Now that #CoulsonLives, what's at stake for superheroes?

The recently-launched promotional campaign for Marvel's new television series, Agents Of S.H.I.E.L.D, features a remarkably healthy-looking Agent Phil Coulson, especially considering the last time we saw him he was, well... dead.

Coulson, of course, exists in a world where heroes and villains frequently find the power to rejuvenate, exist in alternative realities and, erm, fly with aid of oversized DIY tools, so his resurrection perhaps isn't a huge surprise in and of itself.

It becomes more surprising though, when you consider that good old Phil's death was really the emotional apex of Marvel's The Avengers. As a character in that film kind of put it; the assembled mass of superhero brawn was never going to work if the team didn't have something to avenge. Now they apparently don't. Have they just instantly become useless and dysfunctional again?

Of course, there's no concrete data around exactly how Phil is up and walking again just yet, and Marvel's storytellers could well have weaved in something which means he's here, but not quite as we knew him (replication, anyone?), or just attempt to set the entire thing pre-Avengers, but the mere presence of Coulson's image shows just how reluctant superhero films are to up the stakes, sacrifice a loved one, experience even a tiny smidgen of loss.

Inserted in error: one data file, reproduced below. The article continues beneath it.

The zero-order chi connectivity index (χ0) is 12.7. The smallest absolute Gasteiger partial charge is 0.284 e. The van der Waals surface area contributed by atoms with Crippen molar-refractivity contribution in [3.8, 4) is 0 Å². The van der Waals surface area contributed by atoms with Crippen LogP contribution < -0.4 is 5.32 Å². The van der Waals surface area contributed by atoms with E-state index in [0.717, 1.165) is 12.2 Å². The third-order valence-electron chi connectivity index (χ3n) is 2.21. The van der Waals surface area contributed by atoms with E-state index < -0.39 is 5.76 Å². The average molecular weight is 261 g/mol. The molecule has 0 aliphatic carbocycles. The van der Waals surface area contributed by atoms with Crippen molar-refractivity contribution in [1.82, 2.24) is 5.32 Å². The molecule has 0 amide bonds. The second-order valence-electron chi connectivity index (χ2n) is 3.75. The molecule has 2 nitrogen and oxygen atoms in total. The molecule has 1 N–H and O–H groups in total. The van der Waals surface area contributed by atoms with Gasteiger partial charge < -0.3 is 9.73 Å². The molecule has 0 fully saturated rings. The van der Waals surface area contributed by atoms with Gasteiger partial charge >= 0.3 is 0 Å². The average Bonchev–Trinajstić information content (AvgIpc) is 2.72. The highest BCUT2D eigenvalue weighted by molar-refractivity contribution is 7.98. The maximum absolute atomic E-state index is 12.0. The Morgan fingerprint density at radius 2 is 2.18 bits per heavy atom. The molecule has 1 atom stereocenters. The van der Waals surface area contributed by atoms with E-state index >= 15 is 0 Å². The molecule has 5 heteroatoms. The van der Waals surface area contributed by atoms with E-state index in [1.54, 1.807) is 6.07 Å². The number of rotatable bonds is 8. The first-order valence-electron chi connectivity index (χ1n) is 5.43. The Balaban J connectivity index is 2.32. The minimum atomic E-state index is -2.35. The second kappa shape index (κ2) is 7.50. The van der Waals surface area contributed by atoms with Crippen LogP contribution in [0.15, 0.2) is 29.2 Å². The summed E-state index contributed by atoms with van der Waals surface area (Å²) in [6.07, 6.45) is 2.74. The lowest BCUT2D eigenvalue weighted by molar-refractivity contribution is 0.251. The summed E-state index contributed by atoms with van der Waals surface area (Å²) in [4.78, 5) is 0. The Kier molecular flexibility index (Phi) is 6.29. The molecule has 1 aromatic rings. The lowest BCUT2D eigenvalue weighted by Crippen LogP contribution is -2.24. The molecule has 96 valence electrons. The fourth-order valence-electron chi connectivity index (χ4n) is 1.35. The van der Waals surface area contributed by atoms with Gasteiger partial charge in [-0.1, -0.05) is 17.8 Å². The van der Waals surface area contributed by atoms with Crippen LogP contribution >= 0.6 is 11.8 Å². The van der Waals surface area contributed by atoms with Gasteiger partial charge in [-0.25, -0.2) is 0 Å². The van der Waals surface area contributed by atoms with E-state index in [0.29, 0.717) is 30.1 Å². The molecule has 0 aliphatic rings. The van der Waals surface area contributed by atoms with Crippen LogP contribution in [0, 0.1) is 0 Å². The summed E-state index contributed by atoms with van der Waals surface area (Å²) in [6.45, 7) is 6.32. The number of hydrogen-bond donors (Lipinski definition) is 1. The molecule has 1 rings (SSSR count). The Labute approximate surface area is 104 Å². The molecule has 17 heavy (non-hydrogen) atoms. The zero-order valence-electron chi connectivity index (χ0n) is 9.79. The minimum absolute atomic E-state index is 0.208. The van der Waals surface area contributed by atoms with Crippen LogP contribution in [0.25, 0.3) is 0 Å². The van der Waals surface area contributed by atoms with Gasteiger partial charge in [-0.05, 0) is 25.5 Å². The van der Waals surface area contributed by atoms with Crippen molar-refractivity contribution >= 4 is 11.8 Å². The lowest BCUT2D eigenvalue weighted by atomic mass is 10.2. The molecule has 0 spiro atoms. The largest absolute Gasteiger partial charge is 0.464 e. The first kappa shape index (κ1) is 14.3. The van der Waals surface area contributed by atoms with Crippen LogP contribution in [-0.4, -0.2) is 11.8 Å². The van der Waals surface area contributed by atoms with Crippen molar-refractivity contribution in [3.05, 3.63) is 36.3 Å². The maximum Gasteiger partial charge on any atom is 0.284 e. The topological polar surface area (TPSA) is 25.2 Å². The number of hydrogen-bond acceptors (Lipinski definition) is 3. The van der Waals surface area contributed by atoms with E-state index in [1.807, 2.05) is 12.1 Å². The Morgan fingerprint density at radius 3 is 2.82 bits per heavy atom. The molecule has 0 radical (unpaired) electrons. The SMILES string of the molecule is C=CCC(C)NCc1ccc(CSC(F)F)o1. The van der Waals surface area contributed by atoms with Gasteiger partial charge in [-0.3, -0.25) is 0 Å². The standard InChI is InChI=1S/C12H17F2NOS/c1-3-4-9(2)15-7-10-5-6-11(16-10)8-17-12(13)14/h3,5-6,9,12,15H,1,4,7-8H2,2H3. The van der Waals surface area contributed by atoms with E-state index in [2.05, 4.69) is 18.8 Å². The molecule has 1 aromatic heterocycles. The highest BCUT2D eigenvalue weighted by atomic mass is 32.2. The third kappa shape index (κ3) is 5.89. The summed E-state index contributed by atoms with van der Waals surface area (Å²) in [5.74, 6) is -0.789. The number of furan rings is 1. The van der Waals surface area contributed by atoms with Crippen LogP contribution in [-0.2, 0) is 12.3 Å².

Coulson, who had amassed a bit of a fanboy following, wasn't exactly the perfect character to get rid of as it stood anyway - he's not 'super', so yeah, he should have been easy to kill for a super-villain like Loki - but at least he still showed Marvel were willing to go into new emotional depths. Now he's back. What exactly are Marvel going to find for us to lose in forthcoming films and will it matter, knowing as we do now that a click of the fingers, a plotting excuse of some sort, can resurrect anyone and everyone?

In a world predicated on the fact that humans have become all powerful beings of near or actual invincibility, how long before someone realises that they need to become human again?

This of course ties nicely in to a point I've been making for a while, namely that Captain America is by far the most successful of Marvel's Phase One films. A large part of the reason for that? There's real loss in it, something at stake, something to care about.

The 'resurrection' of Bucky might imminently be about to change that fact but the exit of Peggy Carter from Cap's life, and he from her's, is real and really touching. Just look at Tommy Lee Jones' saggy face in the scene where Peggy says goodbye. You can tell there's a tear brewing even there. There was on my droopy face too.

Increasingly, as the heroes get more powerful and more numerous, the key question, as Jim Gordon put it, is one of escalation. There's no point in the villains graduating to automatic weapons if they don't then manage to use them to kill someone.

Coulson's revival, in whatever form of excuse is given, makes inter-dimensional terrorist Loki about as useful and as deadly as a kid with a super-soaker, and The Avengers emotional apex less tear-inducing than Tommy Lee Jones staring at a woman on a radio.

Loss is a part of fiction needed for us to relate, sympathise and connect. Except if you can fly. When apparently it no longer matters.

Update: The Playlist has a story on how they believe Coulson will be returned to us. And it's lame. Very lame.

No comments:

Post a Comment